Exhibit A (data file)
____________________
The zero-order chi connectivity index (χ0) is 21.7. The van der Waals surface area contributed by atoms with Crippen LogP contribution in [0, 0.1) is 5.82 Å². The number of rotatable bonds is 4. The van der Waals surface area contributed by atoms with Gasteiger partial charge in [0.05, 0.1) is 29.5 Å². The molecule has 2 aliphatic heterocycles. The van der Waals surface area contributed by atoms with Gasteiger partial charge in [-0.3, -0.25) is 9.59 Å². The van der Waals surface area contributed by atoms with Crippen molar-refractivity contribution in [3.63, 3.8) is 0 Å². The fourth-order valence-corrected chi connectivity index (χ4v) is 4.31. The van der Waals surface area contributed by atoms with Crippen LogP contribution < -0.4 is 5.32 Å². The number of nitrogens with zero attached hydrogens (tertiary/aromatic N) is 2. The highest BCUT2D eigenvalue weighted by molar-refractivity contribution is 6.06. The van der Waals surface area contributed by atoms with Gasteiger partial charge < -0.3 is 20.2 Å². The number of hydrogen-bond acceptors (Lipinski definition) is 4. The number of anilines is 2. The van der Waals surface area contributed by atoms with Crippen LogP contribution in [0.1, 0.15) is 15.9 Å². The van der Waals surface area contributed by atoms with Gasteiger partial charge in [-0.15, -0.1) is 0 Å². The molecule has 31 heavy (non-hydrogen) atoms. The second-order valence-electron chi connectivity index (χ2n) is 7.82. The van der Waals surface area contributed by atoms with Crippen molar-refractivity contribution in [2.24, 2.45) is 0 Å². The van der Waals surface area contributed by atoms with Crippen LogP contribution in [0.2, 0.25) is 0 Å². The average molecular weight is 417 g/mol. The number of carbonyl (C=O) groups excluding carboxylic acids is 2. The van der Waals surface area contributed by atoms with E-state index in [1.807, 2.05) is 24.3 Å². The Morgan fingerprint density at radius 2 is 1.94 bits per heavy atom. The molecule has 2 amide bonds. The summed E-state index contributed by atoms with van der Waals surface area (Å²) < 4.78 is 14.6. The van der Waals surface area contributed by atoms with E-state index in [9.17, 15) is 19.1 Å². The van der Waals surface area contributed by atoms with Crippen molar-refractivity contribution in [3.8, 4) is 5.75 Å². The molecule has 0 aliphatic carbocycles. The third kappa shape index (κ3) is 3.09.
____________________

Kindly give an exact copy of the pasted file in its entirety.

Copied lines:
The zero-order chi connectivity index (χ0) is 21.7. The van der Waals surface area contributed by atoms with Crippen LogP contribution in [0, 0.1) is 5.82 Å². The number of rotatable bonds is 4. The van der Waals surface area contributed by atoms with Gasteiger partial charge in [0.05, 0.1) is 29.5 Å². The molecule has 2 aliphatic heterocycles. The van der Waals surface area contributed by atoms with Gasteiger partial charge in [-0.3, -0.25) is 9.59 Å². The van der Waals surface area contributed by atoms with Crippen molar-refractivity contribution in [3.63, 3.8) is 0 Å². The fourth-order valence-corrected chi connectivity index (χ4v) is 4.31. The van der Waals surface area contributed by atoms with Crippen LogP contribution < -0.4 is 5.32 Å². The number of nitrogens with zero attached hydrogens (tertiary/aromatic N) is 2. The highest BCUT2D eigenvalue weighted by molar-refractivity contribution is 6.06. The van der Waals surface area contributed by atoms with Gasteiger partial charge < -0.3 is 20.2 Å². The number of hydrogen-bond acceptors (Lipinski definition) is 4. The number of anilines is 2. The van der Waals surface area contributed by atoms with Crippen LogP contribution in [0.1, 0.15) is 15.9 Å². The van der Waals surface area contributed by atoms with Gasteiger partial charge in [-0.15, -0.1) is 0 Å². The molecule has 31 heavy (non-hydrogen) atoms. The second-order valence-electron chi connectivity index (χ2n) is 7.82. The van der Waals surface area contributed by atoms with Crippen molar-refractivity contribution in [2.24, 2.45) is 0 Å². The van der Waals surface area contributed by atoms with Crippen LogP contribution in [0.2, 0.25) is 0 Å². The average molecular weight is 417 g/mol. The number of carbonyl (C=O) groups excluding carboxylic acids is 2. The van der Waals surface area contributed by atoms with E-state index in [1.807, 2.05) is 24.3 Å². The Morgan fingerprint density at radius 2 is 1.94 bits per heavy atom. The molecule has 2 amide bonds. The summed E-state index contributed by atoms with van der Waals surface area (Å²) < 4.78 is 14.6. The van der Waals surface area contributed by atoms with E-state index in [9.17, 15) is 19.1 Å². The van der Waals surface area contributed by atoms with Crippen molar-refractivity contribution in [3.8, 4) is 5.75 Å². The molecule has 0 aliphatic carbocycles. The third kappa shape index (κ3) is 3.09.